Republican Farm Bill would weaken pesticide protections and put communities at risk

Language in the bill seeks to limit local authority to regulate pesticide use and sue pesticide companies

Published June 27, 2024 12:05PM (EDT)

Harvesting alfalfa crop, aerial view. (Getty Images)
Harvesting alfalfa crop, aerial view. (Getty Images)

The House Committee on Agriculture’s draft of the 2024 Farm Bill would weaken protections against pesticides, potentially harming communities and simultaneously benefit some of Big Ag’s most notorious pesticide companies, critics say.

The Farm Bill is a package of legislation passed every five years that funds everything from crop insurance to food stamps. In May, the House Committee on Agriculture released their $1.5 trillion draft of the bill, which is set to be renewed in September. From SNAP cuts, to limiting animal welfare protections, the proposed bill has drawn a wealth of criticism from advocacy groups and local officials. 

Most recently, critics are sounding the alarm over language in the bill that could prevent states’ abilities to regulate pesticide use and prevent individuals from taking legal action against pesticide companies.

Right now, the U.S. Environmental Protection Agency (EPA) sets the federal regulations for pesticide use and exposure and all states must abide by these regulations. But states and municipalities can implement stricter pesticide regulations as they see fit – and they often do.

For example, in April, California banned the use of Paraquat, a weedkiller that’s been used on fields since the 1960s and has been linked to increased risk of developing Parkinson’s disease. It is banned in over a dozen countries.

According to research by the Environmental Working Group (EWG), over 40 states restrict pesticide use near schools and playgrounds as children are more susceptible to the health risks that come with pesticide exposure. Across the country, over 4,000 elementary schools are located within 200 feet of a field where pesticides may be applied, the EWG found. 

If the House Farm Bill were to pass, local authorities couldn’t do anything to regulate this, beyond what’s already included in the EPA’s federal regulations.

“This would undo the original intent of the landmark U.S. pesticide laws, which were intended to be the floor for pesticide regulations, allowing states and localities to pass additional regulations meant to protect their citizens and account for local circumstances,” the EWG said.

A group of local officials recently wrote a letter to the House Committee on Agriculture, expressing their concern over weakened pesticide regulations in the farm bill and the potential implications. 

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“It is critical that local governments have the ability to exercise their democratic rights in order to safeguard the health of their residents and the unique local environments they call home. We urge you to oppose federal pesticide preemption in the Farm Bill to protect public health and the environment,” they wrote in the letter.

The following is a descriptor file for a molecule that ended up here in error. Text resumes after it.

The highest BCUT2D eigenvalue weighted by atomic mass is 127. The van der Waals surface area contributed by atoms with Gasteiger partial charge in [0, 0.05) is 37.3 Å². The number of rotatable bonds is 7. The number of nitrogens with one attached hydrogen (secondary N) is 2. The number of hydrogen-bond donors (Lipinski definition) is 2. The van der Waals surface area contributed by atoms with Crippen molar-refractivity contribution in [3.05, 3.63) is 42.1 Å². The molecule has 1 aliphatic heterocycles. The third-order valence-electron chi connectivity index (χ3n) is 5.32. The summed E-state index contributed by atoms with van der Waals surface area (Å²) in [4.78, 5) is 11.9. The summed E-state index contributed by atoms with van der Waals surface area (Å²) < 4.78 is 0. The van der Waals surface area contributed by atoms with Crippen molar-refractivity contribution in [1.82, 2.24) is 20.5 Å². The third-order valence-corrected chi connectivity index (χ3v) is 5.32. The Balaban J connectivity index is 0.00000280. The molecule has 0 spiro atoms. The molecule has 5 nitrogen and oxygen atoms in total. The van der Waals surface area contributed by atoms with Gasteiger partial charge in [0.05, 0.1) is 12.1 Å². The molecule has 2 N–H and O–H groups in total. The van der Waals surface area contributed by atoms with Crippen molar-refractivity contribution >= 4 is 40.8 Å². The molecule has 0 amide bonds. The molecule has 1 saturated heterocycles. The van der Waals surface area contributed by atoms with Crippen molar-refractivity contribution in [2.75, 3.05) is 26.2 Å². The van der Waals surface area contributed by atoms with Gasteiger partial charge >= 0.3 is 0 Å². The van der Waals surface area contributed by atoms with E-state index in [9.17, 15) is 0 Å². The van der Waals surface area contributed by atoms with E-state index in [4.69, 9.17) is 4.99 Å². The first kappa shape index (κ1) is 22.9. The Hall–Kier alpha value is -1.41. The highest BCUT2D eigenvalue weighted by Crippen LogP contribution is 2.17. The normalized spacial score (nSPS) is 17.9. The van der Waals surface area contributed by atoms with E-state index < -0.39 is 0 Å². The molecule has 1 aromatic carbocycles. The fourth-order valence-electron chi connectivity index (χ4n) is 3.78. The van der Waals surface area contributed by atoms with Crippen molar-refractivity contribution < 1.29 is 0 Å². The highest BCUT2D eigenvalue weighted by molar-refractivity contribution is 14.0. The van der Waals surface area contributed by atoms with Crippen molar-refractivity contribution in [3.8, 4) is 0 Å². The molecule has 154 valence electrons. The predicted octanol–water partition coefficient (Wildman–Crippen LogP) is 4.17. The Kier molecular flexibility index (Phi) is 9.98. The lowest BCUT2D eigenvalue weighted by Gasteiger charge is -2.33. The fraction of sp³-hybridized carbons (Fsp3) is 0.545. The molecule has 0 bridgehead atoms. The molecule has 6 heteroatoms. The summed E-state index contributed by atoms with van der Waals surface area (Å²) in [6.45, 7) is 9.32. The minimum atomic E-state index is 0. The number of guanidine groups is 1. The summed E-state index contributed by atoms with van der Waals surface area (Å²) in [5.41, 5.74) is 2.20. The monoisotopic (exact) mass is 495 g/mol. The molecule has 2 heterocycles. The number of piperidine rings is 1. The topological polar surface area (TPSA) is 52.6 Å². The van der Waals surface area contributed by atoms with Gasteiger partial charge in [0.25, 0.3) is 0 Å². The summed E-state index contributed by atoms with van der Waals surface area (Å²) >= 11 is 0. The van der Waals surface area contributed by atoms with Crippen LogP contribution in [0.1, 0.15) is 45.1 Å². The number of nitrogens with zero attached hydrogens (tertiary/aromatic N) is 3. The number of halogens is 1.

The World Health Organization (WHO) has previously called exposure to hazardous pesticides “a major public health concern.” Pesticide exposure can cause a vast array of acute and long-term health complications including increased risk of cancer, brain and nervous system damage, infertility and liver and kidney damage.

Farmworkers are particularly vulnerable to the harmful effects of pesticide exposure. An estimated 5.1 billion pounds of pesticides are applied to crops each year, exposing farmworkers to harmful chemicals with little protection. According to a report by Farmworker Justice, “pesticide exposure causes farmworkers to suffer more chemical-related illnesses than any other workforce nationwide.”

The many harms associated with pesticide exposure have resulted in lawsuits and litigation against pesticide. Last year, Bayer was ordered to pay over $1 billion to people who were exposed to glyphosate and later developed a type of blood cancer. 

But language included in section 10204 of the Farm Bill shields pesticide companies from lawsuits like these that seek compensation for the harm caused by pesticide products. 

As Civil Eats reported, this is no coincidence. Companies like Bayer, and CropLife American have been lobbying against individuals’ abilities to sue over harm caused by their chemicals. Over 300 Big Ag industry groups are supporting their efforts

“Litigation has already revealed that companies have spent decades covering up harm,” Daniel Hinkle, the senior state affairs counsel for the American Association for Justice told Civil Eats. “This is an effort to not only cut off the ability of farmers, farmworkers, and groundskeepers to hold the companies accountable, it’s an effort to prevent the public from ever learning about the dangers in the first place.” 

The current farm bill is set to expire on Sept. 30, but with the presidential elections taking place just over a month later, many doubt there will be a full passage of the farm bill in 2024.  

House Minority leader Hakeem Jeffreys, D-N.Y., said the bill is “dead on arrival,” when it comes to garnering enough Democratic support to pass. Still, critics are adamant that all aspects of the bill that weaken pesticide protections be eliminated immediately.

By Marin Scotten

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Analysis Farm Bill Pesticides Republicans